Private Tutoring Flourishes in Damascus in the Lead-Up to National Exams

Elementary School in Damascus - 2018 (SANA)

Elementary School in Damascus - 2018 (SANA)


As the primary and secondary standardized exams nears, the private tutoring market in Damascus gains momentum and the peak of its price, in a trade where both sides seek to be winners. Parents of students are “investing” in the future of their children, and teachers are compensating for their low wages under difficult economic and living conditions.

Although private tutoring is “old-fashioned” in Syria, and is linked to public concerns about certification exams, especially secondary, they are now a more pressing need for students, with the change in curricula last year and the higher standards for university admission.

Conversely, the prices of hours of private tutoring in homes, and exam preparation courses in language institutes increased markedly, as reported by the Enab Baladi correspondent in Damascus after he met several teachers and students.

Thousands of Pounds Per Hour

While students of basic education certificate (ninth grade) and the secondary school require less tutoring, science students seem more in need of these lessons, as confirmed by Abu Samer, who asked to be anonymous for security reasons, a father of “scientific Baccalaureate” student in Damascus.

Speaking to Enab Baladi, Abu Samer said, “I had to hire private tutors because of the pressure and difficulty of the curriculum, as well as poor teaching in schools in general.”

As for costs, Abu Samer explained that the price of a private tutoring session for the English language is up to SYP 6,000 (USD 12), while an Arabic language lesson is priced at SYP 10,000 (USD 20), rising to about SYP (USD 24) 12,000 for science subjects such as mathematics and physics.

Private tutoring is not restricted to science and language, as Ranim, who requested that her bane be changed for security reasons, uses private tutors to complete her literary subjects for her high school diploma, such as history, geography and philosophy, explaining to Enab Baladi that the price of one hour of each subject ranges between SYP 6,000-9,000 (USD 12-18).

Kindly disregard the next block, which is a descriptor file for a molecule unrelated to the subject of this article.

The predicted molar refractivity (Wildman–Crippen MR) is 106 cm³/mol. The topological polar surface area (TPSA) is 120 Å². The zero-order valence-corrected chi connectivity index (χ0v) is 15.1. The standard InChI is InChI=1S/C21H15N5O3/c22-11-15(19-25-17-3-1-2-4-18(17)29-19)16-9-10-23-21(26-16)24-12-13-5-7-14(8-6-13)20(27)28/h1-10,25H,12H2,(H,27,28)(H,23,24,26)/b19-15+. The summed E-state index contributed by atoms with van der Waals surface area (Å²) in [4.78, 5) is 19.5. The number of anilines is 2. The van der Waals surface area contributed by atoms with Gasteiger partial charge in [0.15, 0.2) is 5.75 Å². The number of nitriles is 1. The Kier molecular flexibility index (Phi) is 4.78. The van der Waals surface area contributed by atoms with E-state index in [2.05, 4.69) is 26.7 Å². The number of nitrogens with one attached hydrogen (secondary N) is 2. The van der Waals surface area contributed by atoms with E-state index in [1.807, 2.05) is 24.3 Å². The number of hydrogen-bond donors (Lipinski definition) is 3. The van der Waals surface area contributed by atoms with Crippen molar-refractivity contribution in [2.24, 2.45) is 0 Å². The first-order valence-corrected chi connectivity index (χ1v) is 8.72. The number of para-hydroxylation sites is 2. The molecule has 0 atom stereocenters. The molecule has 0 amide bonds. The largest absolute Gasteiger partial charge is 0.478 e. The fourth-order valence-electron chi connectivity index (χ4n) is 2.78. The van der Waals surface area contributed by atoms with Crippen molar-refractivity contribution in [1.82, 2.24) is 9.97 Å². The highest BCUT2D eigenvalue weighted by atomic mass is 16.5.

Institutes Defy Government Decisions

In addition to private tutoring at home, language institutes are active in setting up student exam preparation sessions, intensive group lessons based on solving previous exam questions, and training students on how to invest their time during the exam.

A director of one of these institutes told Enab Baladi that he “tries as much as possible to help students succeed, so he employs experienced and high-level teachers.”

The director, who asked that neither he nor his institute be named for fear of prosecution, said that teachers are asking for high salaries, “but certificates determine the fate of students and cannot be taken lightly,” as he put it, adding that the cost of one mock exam for each subject reaches SYP 10,000.

Enab Baladi reached out to an English teacher working at the institute, who in turn confirmed that he tried not to raise the prices of his lessons during the examination period, which makes him get paid less compared to what he gets for a month’s work at the institute.”

The teacher, who asked to remain nameless, added that he receives 10,000 SYP for the examination session, whether it lasted one hour or more.

The teachers who work in these language institutes are afraid of the legal consequences of their work, as Article 3 of Legislative Decree No. 73 of 2011 forbids employees of the Ministry of Education, be they teachers, administrators, educational supervisors or professional counselors from working in language institutes, under the liability to legal accountability.

The Government “Complains”

The legal prohibition of teachers from working in private institutes is accompanied by a governmental complaint of the phenomenon of tutoring, which was raised in the People’s Council and during discussions with officials of the Ministry of Education in the media.

According to a director in the Ministry of Education, speaking to the pro-regime radio “Sham FM” in February, the Ministry fined the teacher who offers private tutoring SYP 500,000 (USD 1,000), if caught.

On the other hand, this prohibition does not appear to be strictly enforced, as indicated by a large number of students attending private lessons. This is demonstrated by the statement of the head of the teacher’s union in Damascus, and member of the People’s Council of Syria, Ahd al-Kanj, in November last year. Speaking to local newspaper al-Watan, he emphasized that the ban on private tutoring needs to be complemented by raising the salaries of teachers.

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